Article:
The genus Chaetornis was instituted by Gray for the reception of an Indian bird which is characterized by having the rictal bristles, five in number, arranged in a vertical series in front of the eye and by having the lores naked. It is doubtful whether the genus has a spring moult, but if it has, the moult is probably confined to the wings and a few of the body-feathers. The tail is not changed in the spring, and the colour of the bird is not affected; but abrasion of the feathers, to which it is very subject, causes a great variety of changes to be observed in this bird in the course of the year. The sexes are alike, and the young are richly coloured.
This bird, like Megalurus (to which it is closely allied), has the habit of rising singing into the air, and, like birds of that genus, affects grass and reeds and feeds a good deal on the ground. It is not a difficult bird to observe.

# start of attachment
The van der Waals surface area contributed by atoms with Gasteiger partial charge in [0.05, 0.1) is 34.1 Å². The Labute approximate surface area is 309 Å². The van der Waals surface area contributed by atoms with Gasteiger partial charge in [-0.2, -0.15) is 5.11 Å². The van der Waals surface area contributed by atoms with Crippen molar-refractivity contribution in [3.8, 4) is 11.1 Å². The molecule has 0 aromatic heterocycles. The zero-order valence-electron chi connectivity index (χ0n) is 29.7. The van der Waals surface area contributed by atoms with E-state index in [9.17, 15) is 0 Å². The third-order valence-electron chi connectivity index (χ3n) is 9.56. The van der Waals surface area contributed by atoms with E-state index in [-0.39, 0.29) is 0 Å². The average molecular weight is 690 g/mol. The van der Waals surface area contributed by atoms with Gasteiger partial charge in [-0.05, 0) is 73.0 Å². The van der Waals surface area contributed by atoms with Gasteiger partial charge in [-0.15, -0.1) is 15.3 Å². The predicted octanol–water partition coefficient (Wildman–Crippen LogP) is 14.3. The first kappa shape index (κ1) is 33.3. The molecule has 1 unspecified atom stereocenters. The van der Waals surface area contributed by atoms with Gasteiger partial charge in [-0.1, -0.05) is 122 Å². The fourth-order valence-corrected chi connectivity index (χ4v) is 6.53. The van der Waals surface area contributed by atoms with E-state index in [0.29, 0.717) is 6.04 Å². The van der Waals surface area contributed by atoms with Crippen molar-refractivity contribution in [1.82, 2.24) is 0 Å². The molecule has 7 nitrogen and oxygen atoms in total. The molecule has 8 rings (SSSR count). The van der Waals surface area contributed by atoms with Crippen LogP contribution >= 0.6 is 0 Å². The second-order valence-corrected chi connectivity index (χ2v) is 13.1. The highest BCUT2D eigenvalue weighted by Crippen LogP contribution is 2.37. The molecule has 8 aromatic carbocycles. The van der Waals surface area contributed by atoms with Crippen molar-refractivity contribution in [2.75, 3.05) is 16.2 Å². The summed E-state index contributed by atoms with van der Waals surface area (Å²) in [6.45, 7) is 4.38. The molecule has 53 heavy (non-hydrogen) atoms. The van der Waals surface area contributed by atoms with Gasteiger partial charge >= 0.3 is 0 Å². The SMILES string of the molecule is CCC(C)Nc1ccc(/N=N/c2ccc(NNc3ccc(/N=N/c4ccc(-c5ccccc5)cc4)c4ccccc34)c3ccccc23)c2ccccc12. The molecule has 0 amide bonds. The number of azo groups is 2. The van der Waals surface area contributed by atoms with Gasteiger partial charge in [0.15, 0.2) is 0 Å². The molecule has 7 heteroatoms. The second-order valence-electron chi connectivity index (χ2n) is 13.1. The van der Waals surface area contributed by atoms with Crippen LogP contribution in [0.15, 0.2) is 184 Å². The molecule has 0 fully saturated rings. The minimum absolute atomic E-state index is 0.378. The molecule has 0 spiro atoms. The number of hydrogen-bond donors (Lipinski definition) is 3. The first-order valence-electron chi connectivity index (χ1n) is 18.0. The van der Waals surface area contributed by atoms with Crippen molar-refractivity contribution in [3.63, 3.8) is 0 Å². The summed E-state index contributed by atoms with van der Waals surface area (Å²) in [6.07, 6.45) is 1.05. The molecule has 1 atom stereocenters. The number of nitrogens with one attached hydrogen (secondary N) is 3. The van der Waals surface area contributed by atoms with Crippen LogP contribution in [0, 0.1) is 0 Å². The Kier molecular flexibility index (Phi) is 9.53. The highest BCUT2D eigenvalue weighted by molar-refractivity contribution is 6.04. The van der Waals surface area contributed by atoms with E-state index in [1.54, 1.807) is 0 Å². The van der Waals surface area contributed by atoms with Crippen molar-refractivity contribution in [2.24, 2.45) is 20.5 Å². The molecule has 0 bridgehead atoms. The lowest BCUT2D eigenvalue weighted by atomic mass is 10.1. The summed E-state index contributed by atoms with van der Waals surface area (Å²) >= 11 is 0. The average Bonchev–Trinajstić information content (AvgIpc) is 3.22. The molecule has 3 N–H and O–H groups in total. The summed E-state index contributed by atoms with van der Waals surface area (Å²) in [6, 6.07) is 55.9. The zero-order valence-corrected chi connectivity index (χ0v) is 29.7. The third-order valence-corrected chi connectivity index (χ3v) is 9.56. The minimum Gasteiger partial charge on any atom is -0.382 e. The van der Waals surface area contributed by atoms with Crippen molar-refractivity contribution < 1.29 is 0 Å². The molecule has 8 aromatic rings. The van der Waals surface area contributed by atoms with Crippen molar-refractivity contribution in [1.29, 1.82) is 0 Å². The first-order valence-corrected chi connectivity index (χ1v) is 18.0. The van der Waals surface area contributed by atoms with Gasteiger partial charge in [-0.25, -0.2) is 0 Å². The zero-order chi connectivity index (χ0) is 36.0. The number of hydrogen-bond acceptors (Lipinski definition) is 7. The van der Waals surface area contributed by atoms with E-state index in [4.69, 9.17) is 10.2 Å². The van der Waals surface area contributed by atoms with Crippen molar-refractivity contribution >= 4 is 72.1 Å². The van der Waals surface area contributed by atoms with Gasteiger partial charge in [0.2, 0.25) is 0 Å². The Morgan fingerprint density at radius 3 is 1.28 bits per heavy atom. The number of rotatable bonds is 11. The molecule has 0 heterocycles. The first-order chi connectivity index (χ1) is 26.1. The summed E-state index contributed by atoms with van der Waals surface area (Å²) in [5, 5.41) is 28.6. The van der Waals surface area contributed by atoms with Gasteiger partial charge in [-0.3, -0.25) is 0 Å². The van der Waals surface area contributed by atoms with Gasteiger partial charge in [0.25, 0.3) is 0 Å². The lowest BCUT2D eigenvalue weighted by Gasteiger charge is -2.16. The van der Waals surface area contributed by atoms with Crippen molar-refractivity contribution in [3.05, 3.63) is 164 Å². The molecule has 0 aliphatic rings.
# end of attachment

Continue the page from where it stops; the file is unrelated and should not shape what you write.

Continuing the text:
There are no supplementary hairs in front of the rictal bristles, and the feathers of the forehead are short and smooth. With this bird the series of Reed- and Grass-Warblers with twelve tail-feathers, and characterized by the firm plumage of the forehead, ends. The bird constituting the next genus, usually considered a Reed-Warbler, is not withstanding its habits, more closely allied to hypolais and sylvia than to Acrocephalus, Locustella, and Tribura. It commences the series of Warblers in which the feathers of the forehead are supplementary hairs in front of the rictal bristles; and all these Warblers are more or less arboreal.